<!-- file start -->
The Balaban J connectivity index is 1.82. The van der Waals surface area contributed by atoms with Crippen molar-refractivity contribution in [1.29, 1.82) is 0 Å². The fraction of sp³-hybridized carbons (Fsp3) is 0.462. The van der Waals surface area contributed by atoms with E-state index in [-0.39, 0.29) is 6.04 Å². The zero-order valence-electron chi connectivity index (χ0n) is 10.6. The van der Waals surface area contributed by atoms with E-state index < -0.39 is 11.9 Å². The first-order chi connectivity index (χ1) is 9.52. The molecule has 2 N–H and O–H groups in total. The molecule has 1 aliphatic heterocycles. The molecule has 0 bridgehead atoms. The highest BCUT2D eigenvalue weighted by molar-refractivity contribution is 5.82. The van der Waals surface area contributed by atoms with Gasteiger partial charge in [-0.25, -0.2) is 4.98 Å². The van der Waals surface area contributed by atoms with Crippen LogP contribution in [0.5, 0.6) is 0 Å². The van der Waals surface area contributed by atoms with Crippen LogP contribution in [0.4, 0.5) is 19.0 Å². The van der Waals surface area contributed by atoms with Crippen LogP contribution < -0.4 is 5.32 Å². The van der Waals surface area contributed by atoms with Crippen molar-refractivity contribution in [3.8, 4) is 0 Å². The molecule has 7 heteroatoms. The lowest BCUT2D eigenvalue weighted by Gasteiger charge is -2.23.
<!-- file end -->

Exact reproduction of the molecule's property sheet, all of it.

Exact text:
The Balaban J connectivity index is 1.82. The van der Waals surface area contributed by atoms with Crippen molar-refractivity contribution in [1.29, 1.82) is 0 Å². The fraction of sp³-hybridized carbons (Fsp3) is 0.462. The van der Waals surface area contributed by atoms with E-state index in [-0.39, 0.29) is 6.04 Å². The zero-order valence-electron chi connectivity index (χ0n) is 10.6. The van der Waals surface area contributed by atoms with E-state index < -0.39 is 11.9 Å². The first-order chi connectivity index (χ1) is 9.52. The molecule has 2 N–H and O–H groups in total. The molecule has 1 aliphatic heterocycles. The molecule has 0 bridgehead atoms. The highest BCUT2D eigenvalue weighted by molar-refractivity contribution is 5.82. The van der Waals surface area contributed by atoms with Gasteiger partial charge in [-0.25, -0.2) is 4.98 Å². The van der Waals surface area contributed by atoms with Crippen LogP contribution in [0.5, 0.6) is 0 Å². The van der Waals surface area contributed by atoms with Crippen LogP contribution in [0.4, 0.5) is 19.0 Å². The van der Waals surface area contributed by atoms with Crippen LogP contribution < -0.4 is 5.32 Å². The van der Waals surface area contributed by atoms with Crippen molar-refractivity contribution in [3.8, 4) is 0 Å². The molecule has 7 heteroatoms. The lowest BCUT2D eigenvalue weighted by Gasteiger charge is -2.23.